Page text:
The wild side of local food
A friend brought me a gift I never dreamed I’d ever see, or rather eat. A loaf of pawpaw bread. Just like banana bread but with pawpaws. Why didn’t I think of that? He used English walnuts in it, where I might have used pecans, which is interesting in itself because the nuts came from a grove right here in northern Ohio, not in warmer climes where these nut trees are grown commercially. The Ohio Division of Wildlife planted the trees years ago and when my friend spotted them, with nuts mostly going to waste, he asked and received permission to gather them.
My pawpaw bread-baking friend, Bill, is a true revolutionary of the local food movement although he wouldn’t say that. He and his kind need more of our admiring attention for what they know and do about wild food. Bill never finished high school, and so by today’s educational prejudices, he should be living a life of dismal poverty. The truth is quite different. Although the humble job he has worked at now for nearly 30 years does not pay very well, he and his family have lived a contented and happy life thanks to their positive attitude and very careful parsimony. Years ago he grew garden produce and sold it directly to customers for extra income, but now he saves money by making use of free wild food and working as a professional hunter and trapper. He doesn’t always charge for his services, but the need for really skilled hunters is growing and with the surge in wildlife of all kinds, “pest control” is becoming a lucrative career. (You mean there is such a thing as a lucrative career without a college degree!!!) Bill traps beaver right here in our county. I had no idea beaver were again re-populating our area, but know that they can become quite destructive for farmers and orchardists. Beaver pelts sell quite high at the moment. Bill eats the meat and says it is quite delicious. He says that otters and bobcats are also increasing in number in this rather urbanized farming country, not to mention wild turkeys and Canada geese. Bill showed me photos of an astounding array of fish he has caught in rural ponds hereabouts, including large muskies (muskellunge), a species few of us ever dreamed would proliferate on their own in Ohio farm ponds. And the number of farm ponds continues to increase.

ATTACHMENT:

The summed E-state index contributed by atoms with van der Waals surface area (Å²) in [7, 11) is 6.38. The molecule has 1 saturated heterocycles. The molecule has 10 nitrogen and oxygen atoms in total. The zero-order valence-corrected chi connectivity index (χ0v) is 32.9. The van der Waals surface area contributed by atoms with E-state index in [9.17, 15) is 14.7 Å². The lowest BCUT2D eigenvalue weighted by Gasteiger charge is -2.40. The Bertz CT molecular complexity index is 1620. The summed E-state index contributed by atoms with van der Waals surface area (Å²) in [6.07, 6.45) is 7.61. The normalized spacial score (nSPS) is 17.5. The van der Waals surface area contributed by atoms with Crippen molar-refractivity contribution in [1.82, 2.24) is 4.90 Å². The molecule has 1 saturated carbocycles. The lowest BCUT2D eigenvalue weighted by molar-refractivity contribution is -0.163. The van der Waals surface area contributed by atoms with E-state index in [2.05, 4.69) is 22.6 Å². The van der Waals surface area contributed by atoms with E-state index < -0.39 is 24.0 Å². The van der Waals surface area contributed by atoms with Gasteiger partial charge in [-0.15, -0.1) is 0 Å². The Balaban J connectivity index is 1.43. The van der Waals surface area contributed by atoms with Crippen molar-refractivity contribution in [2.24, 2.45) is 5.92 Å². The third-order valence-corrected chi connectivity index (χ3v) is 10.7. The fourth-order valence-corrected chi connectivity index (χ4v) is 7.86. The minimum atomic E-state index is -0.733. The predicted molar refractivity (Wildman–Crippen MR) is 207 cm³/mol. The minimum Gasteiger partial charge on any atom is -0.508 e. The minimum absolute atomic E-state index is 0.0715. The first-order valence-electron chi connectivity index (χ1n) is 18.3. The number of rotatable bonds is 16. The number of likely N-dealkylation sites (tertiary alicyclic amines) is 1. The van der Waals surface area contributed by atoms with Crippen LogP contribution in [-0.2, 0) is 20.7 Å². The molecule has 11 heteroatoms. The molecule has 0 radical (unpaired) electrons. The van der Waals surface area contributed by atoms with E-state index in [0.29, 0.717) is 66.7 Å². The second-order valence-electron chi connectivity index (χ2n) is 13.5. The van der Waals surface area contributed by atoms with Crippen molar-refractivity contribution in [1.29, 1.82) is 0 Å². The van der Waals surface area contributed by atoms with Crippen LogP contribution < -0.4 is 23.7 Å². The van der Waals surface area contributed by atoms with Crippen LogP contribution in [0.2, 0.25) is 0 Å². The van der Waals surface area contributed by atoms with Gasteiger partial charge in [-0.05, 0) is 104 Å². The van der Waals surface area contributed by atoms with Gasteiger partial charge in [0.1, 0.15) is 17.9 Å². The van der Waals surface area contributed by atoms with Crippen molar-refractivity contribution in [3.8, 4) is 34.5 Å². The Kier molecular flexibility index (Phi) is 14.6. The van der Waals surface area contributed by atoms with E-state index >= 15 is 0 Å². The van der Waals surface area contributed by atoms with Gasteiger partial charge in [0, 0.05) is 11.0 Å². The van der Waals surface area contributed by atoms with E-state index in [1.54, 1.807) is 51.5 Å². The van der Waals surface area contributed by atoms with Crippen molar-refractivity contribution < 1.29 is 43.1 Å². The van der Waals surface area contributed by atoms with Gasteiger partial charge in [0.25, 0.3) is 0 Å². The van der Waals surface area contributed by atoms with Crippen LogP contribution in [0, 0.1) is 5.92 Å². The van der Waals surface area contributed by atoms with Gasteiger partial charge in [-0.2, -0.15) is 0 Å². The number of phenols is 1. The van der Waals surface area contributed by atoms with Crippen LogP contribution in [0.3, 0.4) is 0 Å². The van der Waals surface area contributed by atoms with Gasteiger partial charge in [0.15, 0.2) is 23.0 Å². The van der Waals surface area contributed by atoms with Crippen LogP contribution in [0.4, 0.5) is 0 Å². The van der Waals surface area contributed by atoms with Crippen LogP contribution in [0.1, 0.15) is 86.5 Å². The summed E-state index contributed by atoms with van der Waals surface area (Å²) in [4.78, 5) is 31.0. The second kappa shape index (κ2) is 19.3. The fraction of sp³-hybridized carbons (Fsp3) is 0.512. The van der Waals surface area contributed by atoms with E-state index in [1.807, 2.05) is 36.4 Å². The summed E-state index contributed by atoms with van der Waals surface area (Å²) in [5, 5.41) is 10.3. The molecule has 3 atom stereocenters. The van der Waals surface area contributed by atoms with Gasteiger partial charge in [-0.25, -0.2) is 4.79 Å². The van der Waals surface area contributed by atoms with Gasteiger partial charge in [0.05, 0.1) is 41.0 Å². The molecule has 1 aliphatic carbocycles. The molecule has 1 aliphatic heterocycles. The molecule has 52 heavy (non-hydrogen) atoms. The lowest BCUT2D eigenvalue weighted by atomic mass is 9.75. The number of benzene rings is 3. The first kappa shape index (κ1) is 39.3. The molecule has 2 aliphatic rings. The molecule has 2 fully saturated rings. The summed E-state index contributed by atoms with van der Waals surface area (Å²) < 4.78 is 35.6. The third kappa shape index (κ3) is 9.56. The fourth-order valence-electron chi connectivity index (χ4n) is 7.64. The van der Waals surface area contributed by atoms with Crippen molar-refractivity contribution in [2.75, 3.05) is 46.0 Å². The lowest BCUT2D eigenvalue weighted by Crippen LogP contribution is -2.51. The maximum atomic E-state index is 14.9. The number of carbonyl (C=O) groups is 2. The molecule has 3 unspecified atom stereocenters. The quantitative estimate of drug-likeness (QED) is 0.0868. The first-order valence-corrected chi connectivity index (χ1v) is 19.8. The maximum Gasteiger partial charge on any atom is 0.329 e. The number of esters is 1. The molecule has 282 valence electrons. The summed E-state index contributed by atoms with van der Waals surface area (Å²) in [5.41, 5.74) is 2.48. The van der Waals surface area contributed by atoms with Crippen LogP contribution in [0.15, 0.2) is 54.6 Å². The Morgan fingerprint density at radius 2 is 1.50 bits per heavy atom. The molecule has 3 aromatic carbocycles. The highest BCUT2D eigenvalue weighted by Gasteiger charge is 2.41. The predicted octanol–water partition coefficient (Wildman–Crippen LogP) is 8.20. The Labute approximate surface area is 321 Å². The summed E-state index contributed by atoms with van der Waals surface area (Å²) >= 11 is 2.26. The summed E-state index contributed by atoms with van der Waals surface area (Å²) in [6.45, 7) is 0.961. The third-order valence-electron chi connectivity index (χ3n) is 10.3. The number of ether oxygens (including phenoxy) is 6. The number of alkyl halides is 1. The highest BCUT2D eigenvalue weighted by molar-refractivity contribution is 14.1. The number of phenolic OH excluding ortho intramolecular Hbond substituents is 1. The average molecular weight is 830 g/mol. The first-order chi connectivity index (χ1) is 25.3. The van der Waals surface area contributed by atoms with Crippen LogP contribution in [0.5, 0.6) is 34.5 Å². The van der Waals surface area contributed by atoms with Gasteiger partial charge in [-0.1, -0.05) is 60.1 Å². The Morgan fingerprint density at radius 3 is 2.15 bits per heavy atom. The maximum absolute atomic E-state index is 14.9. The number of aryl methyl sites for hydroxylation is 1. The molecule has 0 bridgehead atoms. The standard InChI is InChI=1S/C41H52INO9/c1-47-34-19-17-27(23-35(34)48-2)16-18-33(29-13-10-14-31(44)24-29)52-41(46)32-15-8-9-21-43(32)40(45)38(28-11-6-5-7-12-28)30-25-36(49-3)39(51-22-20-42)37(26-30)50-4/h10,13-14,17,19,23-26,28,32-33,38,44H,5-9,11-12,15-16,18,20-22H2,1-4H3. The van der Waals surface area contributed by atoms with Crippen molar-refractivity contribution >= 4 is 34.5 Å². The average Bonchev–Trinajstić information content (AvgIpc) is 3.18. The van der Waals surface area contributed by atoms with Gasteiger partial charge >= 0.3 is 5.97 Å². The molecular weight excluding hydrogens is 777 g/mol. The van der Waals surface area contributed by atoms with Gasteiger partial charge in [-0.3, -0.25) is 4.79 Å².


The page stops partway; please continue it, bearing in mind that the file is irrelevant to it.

He also traps for mink and muskrat as so many of us did years ago. Muskrat fur prices are quite high now, going to China as I understand it. He also knows his way around wild mushrooms and herbs like ginseng and goldenseal. Right now, a delicacy called “chicken of the woods” to our mushroom hunters is being harvested (I can see the big oak stump out my office window where a clump of it comes up every year). Some of these fungal clusters weigh as much as fifty pounds each and are almost as good as springtime morels. We picked a meal’s worth of common meadow mushrooms from our lawn in September. Bill has planted wild persimmons and gathers them now too. Another visitor who grew up in southern Indiana coincidentally stopped by just the day before Bill visited, and he said that wild persimmon pudding is a delicacy in his family. And of course there are always hickory nuts and black walnuts to gather this time of year.
As readers on this blog site pointed out recently, squirrel stew is delicious. Young deer, especially does, make good eating too (two yearling deer were standing right beside the clump of chicken-of-the woods this morning) and as the deer herd increases, the state wildlife authorities will surely increase the number that hunters can harvest in a season. (“Harvest” is now the word of choice.) In a rural county like mine, where deer now outnumber cows, venison could become part of our usual diet.
What I am wondering, against all popular opinion, is whether, as wild plant and animal life increases (I even have wild peach and pear trees) the ancient art of food foraging may again become honored in society. Maybe people like Bill will take their rightful place alongside doctors, lawyers, home builders, master mechanics and farmers as valued professionals. I wonder who will be awarded the first PhD in Hunting and Gathering?